Saturday, January 2, 2010

Exploring Panama

S/V Aspen – January 2, 2010 – Log #23
Position: 9 degrees 22.1’ N 79 degrees 57.0’ W
(Cristobal/Colon, Panama)

Welcome to 2010 and the continuing saga of the voyage of Aspen! (There are pictures that go with these stories posted on our blog if you are interested.)

Yes, we are still in the same place, tied securely to the dock while the strong Christmas winds and huge sweep across the Caribbean Sea.

Except for the Panama Canal, the riches that were once Panama are no longer. We rode with some new friends and visited the countryside in their jeep. It was great having someone else drive us around!

Our first visit was to Portobelo. Portobelo, the most important port in the new world from the 1500's to the mid 1800's is in ruins. The old forts that lined the harbor are silent, long ago destroyed by pirates and the ever present jungle. In it's heyday gold and silver was literally stacked high along the streets and businesses in this city by the sea. Much of the gold and silver came overland from the Pacific side of Panama and ended up in Portobelo, ready to be loaded on sailing ships to make the long journey to Spain.

Well, the pirates had other ideas and then the fun began. Among the most well-know pirates, Sir Francis Drake sacked Portobelo in the 1600's and Captain Morgan literally flattened the city into oblivion in the 1700's. Yet Portobelo would not die, or at least the Spanish would not let her lie in peace. So today we can see only traces of this fabled yet foreboding place. Arrrrrrrh!

A visit to the Church called San Felipe was something we wanted to do in Portobelo. The church was built in 1814 and is home to the famous wooden statue called the Black Christ. This statue has a very mysterious origin, mostly surrounded in legend. It seems that in the early 1800's a sailing ship, bound for Cartegena, Colombia had the statue on board. The ship decided to leave Portobelo but each time it attempted to leave a huge storm would form and drive the ship back into the harbor. After repeated tries the ship was finally able to sail away from Portobelo. Within days the ship sunk and the statue washed up on the shores of, you guessed it, Portobelo! Today the statue is revered by thousands of pilgrams who think the statue has spared them from cholera epidemics and other nasty things. It is pretty impressive sitting on display in it's golden cage!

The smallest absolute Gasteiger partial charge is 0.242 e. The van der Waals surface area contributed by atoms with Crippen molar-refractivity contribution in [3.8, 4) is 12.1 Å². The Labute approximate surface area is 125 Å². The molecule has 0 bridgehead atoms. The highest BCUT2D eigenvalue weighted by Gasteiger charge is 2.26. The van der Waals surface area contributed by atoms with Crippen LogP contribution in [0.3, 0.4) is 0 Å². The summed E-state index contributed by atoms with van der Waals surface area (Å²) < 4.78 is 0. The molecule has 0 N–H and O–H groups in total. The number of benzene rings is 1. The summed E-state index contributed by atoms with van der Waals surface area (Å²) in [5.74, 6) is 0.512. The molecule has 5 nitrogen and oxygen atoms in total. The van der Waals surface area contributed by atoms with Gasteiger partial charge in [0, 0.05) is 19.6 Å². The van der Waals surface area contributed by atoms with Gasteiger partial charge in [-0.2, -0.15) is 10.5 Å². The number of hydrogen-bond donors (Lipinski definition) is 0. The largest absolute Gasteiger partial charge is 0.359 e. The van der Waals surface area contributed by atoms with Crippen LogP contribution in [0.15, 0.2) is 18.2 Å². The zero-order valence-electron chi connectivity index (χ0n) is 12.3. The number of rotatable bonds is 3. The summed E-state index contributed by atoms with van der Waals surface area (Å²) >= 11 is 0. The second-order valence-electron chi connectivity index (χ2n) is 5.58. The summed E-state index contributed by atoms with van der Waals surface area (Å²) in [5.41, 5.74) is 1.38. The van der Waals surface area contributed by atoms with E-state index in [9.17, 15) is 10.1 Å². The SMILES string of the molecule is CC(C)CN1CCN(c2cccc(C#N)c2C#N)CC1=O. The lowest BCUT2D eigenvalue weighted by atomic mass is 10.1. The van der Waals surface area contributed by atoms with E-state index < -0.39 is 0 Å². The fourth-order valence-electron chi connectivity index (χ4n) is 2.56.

Our next stop was Colon. Colon is the city nearest our marina and it is on the Caribbean coast. Colon is considered notoriously dangerous by sailors throughout the world. We quickly went through town on the main street with doors locked and our darkened windows disguising our visit. It is said that if you want to shop anywhere you WILL take a taxi, sprint into the store from the taxi, exit the store and throw yourself back into the taxi while slamming and locking the door after you. You would then repeat this maneuver again at the next store you wanted to visit, even if it was right next door. So we decided not to shop here!

Then it was on to the Panama Canal locks. We watched ships cross from the Caribbean to the Pacific in less than two days. The trip around South America would take months and is a very difficult journey for these huge ships. For small sailboats that same journey is the stuff of legends, if you survive! Hmmmm, it seems like an obvious choice to us!

Finally we headed back to our heavily guarded marina on the old grounds of Fort Sherman. Luckily, Fort Lorenzo lies within the guarded boundaries so it is a great drive through the jungle to this old Spanish Fort that stands guard over the mighty Chagres River. Maria was able to finally see this fort since we drove to it, instead of running with me for many miles through the jungle. Maria enjoyed seeing the tunnels within the fort and the view it offered of the Chagres and Caribbean Sea. As we said before, the history just oozes from this place. No, we didn't find any left over gold unfortunately.

We lament that it is 95 degrees everyday with 95% humidity here. But hearing about the snow, ice and frigid temperatures back home helps us appreciate our weather! Remember to look at the website show below for the pictures.

Sail on sail on Aspen…

Steve and Maria

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